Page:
C9ORF72 repeat expansion in Australian and Spanish frontotemporal dementia patients

PLoS One. 2013;8(2):e56899. doi: 10.1371/journal.pone.0056899. Epub 2013 Feb 20.


A hexanucleotide repeat expansion in C9ORF72 has been established as a common cause of frontotemporal dementia (FTD). However, the minimum repeat number necessary for disease pathogenesis is not known. The aims of our study were to determine the frequency of the C9ORF72 repeat expansion in two FTD patient collections (one Australian and one Spanish, combined n = 190), to examine C9ORF72 expansion allele length in a subset of FTD patients, and to examine C9ORF72 allele length in 'non-expansion' patients (those with <30 repeats). The C9ORF72 repeat expansion was detected in 5-17% of patients (21-41% of familial FTD patients). For one family, the expansion was present in the proband but absent in the mother, who was diagnosed with dementia at age 68. No association was found between C9ORF72 non-expanded allele length and age of onset and in the Spanish sample mean allele length was shorter in cases than in controls. Southern blotting analysis revealed that one of the nine 'expansion-positive' patients examined, who had neuropathologically confirmed frontotemporal lobar degeneration with TDP-43 pathology, harboured an 'intermediate' allele with a mean size of only ∼65 repeats. Our study indicates that the C9ORF72 repeat expansion accounts for a significant proportion of Australian and Spanish FTD cases. However, C9ORF72 allele length does not influence the age at onset of 'non-expansion' FTD patients in the series examined. Expansion of the C9ORF72 allele to as little as ∼65 repeats may be sufficient to cause disease.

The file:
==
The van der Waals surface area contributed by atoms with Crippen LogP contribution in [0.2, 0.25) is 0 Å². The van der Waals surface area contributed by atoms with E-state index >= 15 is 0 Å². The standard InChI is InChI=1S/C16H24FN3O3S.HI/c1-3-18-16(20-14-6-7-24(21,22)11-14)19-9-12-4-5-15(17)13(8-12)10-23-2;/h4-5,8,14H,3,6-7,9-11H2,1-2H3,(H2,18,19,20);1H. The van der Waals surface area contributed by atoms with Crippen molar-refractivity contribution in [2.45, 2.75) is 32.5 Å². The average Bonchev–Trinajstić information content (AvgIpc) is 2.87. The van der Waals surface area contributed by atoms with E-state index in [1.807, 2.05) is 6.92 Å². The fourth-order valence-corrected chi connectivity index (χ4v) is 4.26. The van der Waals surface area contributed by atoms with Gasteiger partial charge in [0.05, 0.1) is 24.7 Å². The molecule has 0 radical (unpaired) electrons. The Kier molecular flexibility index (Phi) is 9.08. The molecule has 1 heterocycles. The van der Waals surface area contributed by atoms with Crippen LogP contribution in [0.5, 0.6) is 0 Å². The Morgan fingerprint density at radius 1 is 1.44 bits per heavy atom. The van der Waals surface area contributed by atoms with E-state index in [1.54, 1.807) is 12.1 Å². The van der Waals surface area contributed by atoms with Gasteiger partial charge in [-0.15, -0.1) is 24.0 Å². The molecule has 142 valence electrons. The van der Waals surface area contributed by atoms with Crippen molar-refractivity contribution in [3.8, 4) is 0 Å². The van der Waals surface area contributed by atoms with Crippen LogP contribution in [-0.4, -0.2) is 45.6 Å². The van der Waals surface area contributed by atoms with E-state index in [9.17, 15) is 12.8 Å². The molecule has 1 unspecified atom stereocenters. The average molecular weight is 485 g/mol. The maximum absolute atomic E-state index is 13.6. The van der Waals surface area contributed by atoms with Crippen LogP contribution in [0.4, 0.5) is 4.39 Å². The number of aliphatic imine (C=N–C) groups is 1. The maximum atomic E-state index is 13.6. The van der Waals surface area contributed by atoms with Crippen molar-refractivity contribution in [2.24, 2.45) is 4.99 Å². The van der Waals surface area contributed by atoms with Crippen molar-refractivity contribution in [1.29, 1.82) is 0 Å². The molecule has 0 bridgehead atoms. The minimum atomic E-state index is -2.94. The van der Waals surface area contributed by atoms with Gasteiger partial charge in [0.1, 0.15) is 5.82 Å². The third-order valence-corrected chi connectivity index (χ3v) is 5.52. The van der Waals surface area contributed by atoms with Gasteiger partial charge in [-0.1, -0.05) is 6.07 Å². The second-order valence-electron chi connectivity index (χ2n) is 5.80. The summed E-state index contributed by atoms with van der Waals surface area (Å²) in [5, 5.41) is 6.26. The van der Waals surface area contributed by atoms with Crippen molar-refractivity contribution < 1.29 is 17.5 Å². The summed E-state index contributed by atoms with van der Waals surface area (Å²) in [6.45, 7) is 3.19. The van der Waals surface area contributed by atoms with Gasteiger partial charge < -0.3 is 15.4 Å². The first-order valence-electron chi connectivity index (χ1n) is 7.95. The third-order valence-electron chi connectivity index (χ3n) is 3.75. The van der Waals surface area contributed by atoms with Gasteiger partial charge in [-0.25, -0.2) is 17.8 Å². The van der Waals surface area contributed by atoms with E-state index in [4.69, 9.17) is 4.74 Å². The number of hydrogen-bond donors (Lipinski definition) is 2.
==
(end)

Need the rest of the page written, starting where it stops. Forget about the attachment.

Publication types

  • Research Support, Non-U.S. Gov't

MeSH terms

  • Aged
  • Alleles
  • Australia
  • C9orf72 Protein
  • DNA Repeat Expansion*
  • Female
  • Frontotemporal Dementia / genetics*
  • Humans
  • Male
  • Middle Aged
  • Proteins / genetics*
  • Spain
  • White People / genetics*


  • C9orf72 Protein
  • C9orf72 protein, human
  • Proteins

Grants and funding

This work was funded by the National Health and Medical Research Council of Australia (http://www.nhmrc.gov.au/) (NHMRC Project Grants #630428 to Dr. Dobson-Stone, #510217 to Dr. Kwok and Prof. Schofield, and Senior Principal Research Fellowship #630434 to Prof. Halliday) and by the UTE project FIMA to P.P. C.R. holds a ‘Torres Quevedo’ fellowship from the Spanish Ministry of Science and Technology, co-financed by the European Social Fund (PTQ-10-03810). The funders had no role in study design, data collection and analysis, decision to publish, or preparation of the manuscript.